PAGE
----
Readers will notice early on your decision not to "name names," though we can likely deduce which company's app you used to rent a room in someone's home, or which pink-mustachioed rideshare you used to commute. What led to that decision?

I wanted to avoid naming companies, services and executives to shy away from cultural associations, and to do my best to keep the book from feeling dated. I also like generics. They're playful and ambiguous. In many ways, the actual companies I worked for don't really matter: on the cultural level, they could have been any number of startups from this period, just as a lot of the executives--specifically with respect to behavior--could have been any number of Silicon Valley executives. My hope is that stripping companies down to their functions will raise questions about the extent to which we actually need these services. (The way I thought about it was basically, How might I explain this to someone in 40 years? There is no way to explain Groupon to someone in the future without sounding completely frivolous, ridiculous.)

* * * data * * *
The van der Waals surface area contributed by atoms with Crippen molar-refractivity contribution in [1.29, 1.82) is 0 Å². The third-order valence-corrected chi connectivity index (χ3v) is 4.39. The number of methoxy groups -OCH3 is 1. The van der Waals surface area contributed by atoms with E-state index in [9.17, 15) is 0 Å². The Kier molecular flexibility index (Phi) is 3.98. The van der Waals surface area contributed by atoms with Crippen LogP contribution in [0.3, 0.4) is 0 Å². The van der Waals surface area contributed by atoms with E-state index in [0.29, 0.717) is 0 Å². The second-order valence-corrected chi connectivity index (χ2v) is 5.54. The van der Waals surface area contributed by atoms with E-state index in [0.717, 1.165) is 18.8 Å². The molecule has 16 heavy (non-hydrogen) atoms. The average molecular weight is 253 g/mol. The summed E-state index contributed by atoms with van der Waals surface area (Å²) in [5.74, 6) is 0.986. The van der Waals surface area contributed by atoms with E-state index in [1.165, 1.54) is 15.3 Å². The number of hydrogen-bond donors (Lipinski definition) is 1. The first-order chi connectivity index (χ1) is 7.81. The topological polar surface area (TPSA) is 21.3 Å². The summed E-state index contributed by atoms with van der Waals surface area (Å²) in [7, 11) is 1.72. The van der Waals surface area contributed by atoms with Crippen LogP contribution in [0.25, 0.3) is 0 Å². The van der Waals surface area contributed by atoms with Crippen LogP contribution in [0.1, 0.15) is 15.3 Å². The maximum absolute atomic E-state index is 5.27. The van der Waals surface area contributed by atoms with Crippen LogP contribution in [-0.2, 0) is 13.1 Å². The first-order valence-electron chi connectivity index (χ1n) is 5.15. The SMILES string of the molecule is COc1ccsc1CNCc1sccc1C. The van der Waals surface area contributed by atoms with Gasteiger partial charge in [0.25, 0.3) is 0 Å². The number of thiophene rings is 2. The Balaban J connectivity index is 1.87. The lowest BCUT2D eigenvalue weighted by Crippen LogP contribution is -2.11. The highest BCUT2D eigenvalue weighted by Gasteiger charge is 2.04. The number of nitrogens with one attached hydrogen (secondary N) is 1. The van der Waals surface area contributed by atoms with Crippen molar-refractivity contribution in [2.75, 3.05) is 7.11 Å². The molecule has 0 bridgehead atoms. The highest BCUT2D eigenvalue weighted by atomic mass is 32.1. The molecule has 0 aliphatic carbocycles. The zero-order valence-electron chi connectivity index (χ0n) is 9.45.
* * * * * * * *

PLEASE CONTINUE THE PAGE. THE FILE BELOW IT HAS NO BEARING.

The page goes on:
You do, however, name numbers--even sharing how much you made exercising your stock options.

Concrete numbers are helpful, I think (I hope!) in animating incentives and stakes. There's also a lot of information out there about what programmers make--the median salary at Facebook is $240,000, etc., etc.--but there's less information about salaries for nontechnical, entry-level employees, and I suspect there's more variation, especially at startups. In general, I think there should be more transparency around compensation, especially in industries like tech where the pay gap can be dramatic. There also needs to be more talk about equity. For people who work at private, venture-backed companies, whether or not you have equity can be the difference between maintaining a nice 401K and building generational wealth. A lot of people don't know the right questions to ask, especially starting out, and companies will take advantage of that.

One very relatable thing you write about is struggling with the urge to please those around you. How did you navigate that as you relayed stories that might not please those who recognize themselves in the book? 

A question right at the beating heart of the Venn diagram of "writing memoir" and "being a woman!" Both, for me, are ongoing crises. In this case, I'm not particularly interested in pleasing people simply on the basis of their structural position. The unnamed founders, executives and venture capitalists in the book are people with power and influence. If I were to withhold criticism, whom would that protect, and what systems would it reinforce? (The people who are named in the book--friends, coworkers--did have a chance to read their sections, and we worked together to make changes to anything they felt wasn't quite right.)